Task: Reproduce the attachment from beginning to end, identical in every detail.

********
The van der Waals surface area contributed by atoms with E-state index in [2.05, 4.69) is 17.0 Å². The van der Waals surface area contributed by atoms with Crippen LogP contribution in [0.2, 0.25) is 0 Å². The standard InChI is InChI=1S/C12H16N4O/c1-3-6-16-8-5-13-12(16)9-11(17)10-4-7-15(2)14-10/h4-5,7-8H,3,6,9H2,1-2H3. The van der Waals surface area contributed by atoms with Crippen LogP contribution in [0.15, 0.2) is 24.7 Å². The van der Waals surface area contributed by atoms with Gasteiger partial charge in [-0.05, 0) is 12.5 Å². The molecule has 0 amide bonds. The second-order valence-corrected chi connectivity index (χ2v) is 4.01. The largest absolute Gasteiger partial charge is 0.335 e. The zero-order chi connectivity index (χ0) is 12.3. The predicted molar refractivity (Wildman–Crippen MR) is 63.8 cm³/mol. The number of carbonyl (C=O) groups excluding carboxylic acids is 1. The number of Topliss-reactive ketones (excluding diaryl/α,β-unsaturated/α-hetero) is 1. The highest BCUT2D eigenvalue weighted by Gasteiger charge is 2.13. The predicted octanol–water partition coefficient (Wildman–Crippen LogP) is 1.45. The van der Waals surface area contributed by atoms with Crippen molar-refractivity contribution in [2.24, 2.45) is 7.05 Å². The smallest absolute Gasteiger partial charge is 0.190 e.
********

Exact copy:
The van der Waals surface area contributed by atoms with E-state index in [2.05, 4.69) is 17.0 Å². The van der Waals surface area contributed by atoms with Crippen LogP contribution in [0.2, 0.25) is 0 Å². The standard InChI is InChI=1S/C12H16N4O/c1-3-6-16-8-5-13-12(16)9-11(17)10-4-7-15(2)14-10/h4-5,7-8H,3,6,9H2,1-2H3. The van der Waals surface area contributed by atoms with Crippen LogP contribution in [0.15, 0.2) is 24.7 Å². The van der Waals surface area contributed by atoms with Gasteiger partial charge in [-0.05, 0) is 12.5 Å². The molecule has 0 amide bonds. The second-order valence-corrected chi connectivity index (χ2v) is 4.01. The largest absolute Gasteiger partial charge is 0.335 e. The zero-order chi connectivity index (χ0) is 12.3. The predicted molar refractivity (Wildman–Crippen MR) is 63.8 cm³/mol. The number of carbonyl (C=O) groups excluding carboxylic acids is 1. The number of Topliss-reactive ketones (excluding diaryl/α,β-unsaturated/α-hetero) is 1. The highest BCUT2D eigenvalue weighted by Gasteiger charge is 2.13. The predicted octanol–water partition coefficient (Wildman–Crippen LogP) is 1.45. The van der Waals surface area contributed by atoms with Crippen molar-refractivity contribution in [2.24, 2.45) is 7.05 Å². The smallest absolute Gasteiger partial charge is 0.190 e.